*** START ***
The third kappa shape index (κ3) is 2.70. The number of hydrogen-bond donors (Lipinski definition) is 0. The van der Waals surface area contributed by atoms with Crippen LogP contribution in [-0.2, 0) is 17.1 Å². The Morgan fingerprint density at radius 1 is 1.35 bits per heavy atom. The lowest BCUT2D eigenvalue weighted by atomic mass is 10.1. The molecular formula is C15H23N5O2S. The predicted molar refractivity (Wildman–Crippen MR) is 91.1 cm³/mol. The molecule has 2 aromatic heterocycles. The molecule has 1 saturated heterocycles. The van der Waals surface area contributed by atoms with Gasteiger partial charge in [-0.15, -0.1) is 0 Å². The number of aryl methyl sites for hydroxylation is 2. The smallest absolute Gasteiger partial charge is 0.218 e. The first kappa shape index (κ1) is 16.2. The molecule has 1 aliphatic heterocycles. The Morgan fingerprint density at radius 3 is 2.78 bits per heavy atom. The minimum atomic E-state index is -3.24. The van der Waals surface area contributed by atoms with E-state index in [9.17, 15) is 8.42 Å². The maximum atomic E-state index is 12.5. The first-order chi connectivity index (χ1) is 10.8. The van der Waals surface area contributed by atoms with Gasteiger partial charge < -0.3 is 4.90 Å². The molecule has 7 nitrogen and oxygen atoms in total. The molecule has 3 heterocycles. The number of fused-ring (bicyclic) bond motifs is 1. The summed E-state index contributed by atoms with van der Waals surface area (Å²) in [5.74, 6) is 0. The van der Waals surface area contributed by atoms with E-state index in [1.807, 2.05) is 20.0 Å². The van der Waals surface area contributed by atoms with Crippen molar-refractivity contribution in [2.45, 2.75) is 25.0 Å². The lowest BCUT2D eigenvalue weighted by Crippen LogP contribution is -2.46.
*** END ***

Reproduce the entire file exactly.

The third kappa shape index (κ3) is 2.70. The number of hydrogen-bond donors (Lipinski definition) is 0. The van der Waals surface area contributed by atoms with Crippen LogP contribution in [-0.2, 0) is 17.1 Å². The Morgan fingerprint density at radius 1 is 1.35 bits per heavy atom. The lowest BCUT2D eigenvalue weighted by atomic mass is 10.1. The molecular formula is C15H23N5O2S. The predicted molar refractivity (Wildman–Crippen MR) is 91.1 cm³/mol. The molecule has 2 aromatic heterocycles. The molecule has 1 saturated heterocycles. The van der Waals surface area contributed by atoms with Gasteiger partial charge in [-0.15, -0.1) is 0 Å². The number of aryl methyl sites for hydroxylation is 2. The smallest absolute Gasteiger partial charge is 0.218 e. The first kappa shape index (κ1) is 16.2. The molecule has 1 aliphatic heterocycles. The Morgan fingerprint density at radius 3 is 2.78 bits per heavy atom. The minimum atomic E-state index is -3.24. The van der Waals surface area contributed by atoms with E-state index in [9.17, 15) is 8.42 Å². The maximum atomic E-state index is 12.5. The first-order chi connectivity index (χ1) is 10.8. The van der Waals surface area contributed by atoms with Gasteiger partial charge < -0.3 is 4.90 Å². The molecule has 7 nitrogen and oxygen atoms in total. The molecule has 3 heterocycles. The number of fused-ring (bicyclic) bond motifs is 1. The summed E-state index contributed by atoms with van der Waals surface area (Å²) in [5.74, 6) is 0. The van der Waals surface area contributed by atoms with E-state index in [1.807, 2.05) is 20.0 Å². The van der Waals surface area contributed by atoms with Crippen molar-refractivity contribution in [2.45, 2.75) is 25.0 Å². The lowest BCUT2D eigenvalue weighted by Crippen LogP contribution is -2.46.